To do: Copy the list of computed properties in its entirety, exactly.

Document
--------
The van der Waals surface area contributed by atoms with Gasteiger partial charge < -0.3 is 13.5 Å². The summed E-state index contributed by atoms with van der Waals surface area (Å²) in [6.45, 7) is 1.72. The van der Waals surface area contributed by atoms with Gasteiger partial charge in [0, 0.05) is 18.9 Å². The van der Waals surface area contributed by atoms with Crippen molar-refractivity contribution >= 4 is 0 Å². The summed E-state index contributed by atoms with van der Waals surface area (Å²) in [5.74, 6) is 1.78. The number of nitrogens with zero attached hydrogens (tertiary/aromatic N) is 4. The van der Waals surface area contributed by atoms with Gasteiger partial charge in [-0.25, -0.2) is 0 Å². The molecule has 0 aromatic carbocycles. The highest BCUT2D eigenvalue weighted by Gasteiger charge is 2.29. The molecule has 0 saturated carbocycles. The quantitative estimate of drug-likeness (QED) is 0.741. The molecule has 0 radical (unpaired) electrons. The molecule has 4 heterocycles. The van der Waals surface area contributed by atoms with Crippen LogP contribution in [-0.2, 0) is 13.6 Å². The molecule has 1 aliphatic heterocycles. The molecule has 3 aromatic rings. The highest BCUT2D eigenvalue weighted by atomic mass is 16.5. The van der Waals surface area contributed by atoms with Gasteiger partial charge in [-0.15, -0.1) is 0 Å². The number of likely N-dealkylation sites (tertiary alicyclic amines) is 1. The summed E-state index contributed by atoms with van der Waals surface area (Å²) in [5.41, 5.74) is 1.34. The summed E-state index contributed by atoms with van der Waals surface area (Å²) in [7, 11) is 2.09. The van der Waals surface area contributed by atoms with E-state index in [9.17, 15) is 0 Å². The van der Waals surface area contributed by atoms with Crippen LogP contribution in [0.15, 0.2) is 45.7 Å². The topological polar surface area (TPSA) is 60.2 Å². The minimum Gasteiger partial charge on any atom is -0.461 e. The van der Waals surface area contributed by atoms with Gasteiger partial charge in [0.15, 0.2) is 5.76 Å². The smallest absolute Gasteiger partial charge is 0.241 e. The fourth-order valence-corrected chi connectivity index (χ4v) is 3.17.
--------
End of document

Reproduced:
The van der Waals surface area contributed by atoms with Gasteiger partial charge < -0.3 is 13.5 Å². The summed E-state index contributed by atoms with van der Waals surface area (Å²) in [6.45, 7) is 1.72. The van der Waals surface area contributed by atoms with Gasteiger partial charge in [0, 0.05) is 18.9 Å². The van der Waals surface area contributed by atoms with Crippen molar-refractivity contribution >= 4 is 0 Å². The summed E-state index contributed by atoms with van der Waals surface area (Å²) in [5.74, 6) is 1.78. The number of nitrogens with zero attached hydrogens (tertiary/aromatic N) is 4. The van der Waals surface area contributed by atoms with Gasteiger partial charge in [-0.25, -0.2) is 0 Å². The molecule has 0 aromatic carbocycles. The highest BCUT2D eigenvalue weighted by Gasteiger charge is 2.29. The molecule has 0 saturated carbocycles. The quantitative estimate of drug-likeness (QED) is 0.741. The molecule has 0 radical (unpaired) electrons. The molecule has 4 heterocycles. The van der Waals surface area contributed by atoms with Crippen LogP contribution in [-0.2, 0) is 13.6 Å². The molecule has 1 aliphatic heterocycles. The molecule has 3 aromatic rings. The highest BCUT2D eigenvalue weighted by atomic mass is 16.5. The van der Waals surface area contributed by atoms with Gasteiger partial charge in [-0.15, -0.1) is 0 Å². The number of likely N-dealkylation sites (tertiary alicyclic amines) is 1. The summed E-state index contributed by atoms with van der Waals surface area (Å²) in [5.41, 5.74) is 1.34. The summed E-state index contributed by atoms with van der Waals surface area (Å²) in [7, 11) is 2.09. The van der Waals surface area contributed by atoms with E-state index in [9.17, 15) is 0 Å². The van der Waals surface area contributed by atoms with Crippen LogP contribution in [0.15, 0.2) is 45.7 Å². The topological polar surface area (TPSA) is 60.2 Å². The minimum Gasteiger partial charge on any atom is -0.461 e. The van der Waals surface area contributed by atoms with Gasteiger partial charge in [0.15, 0.2) is 5.76 Å². The smallest absolute Gasteiger partial charge is 0.241 e. The fourth-order valence-corrected chi connectivity index (χ4v) is 3.17.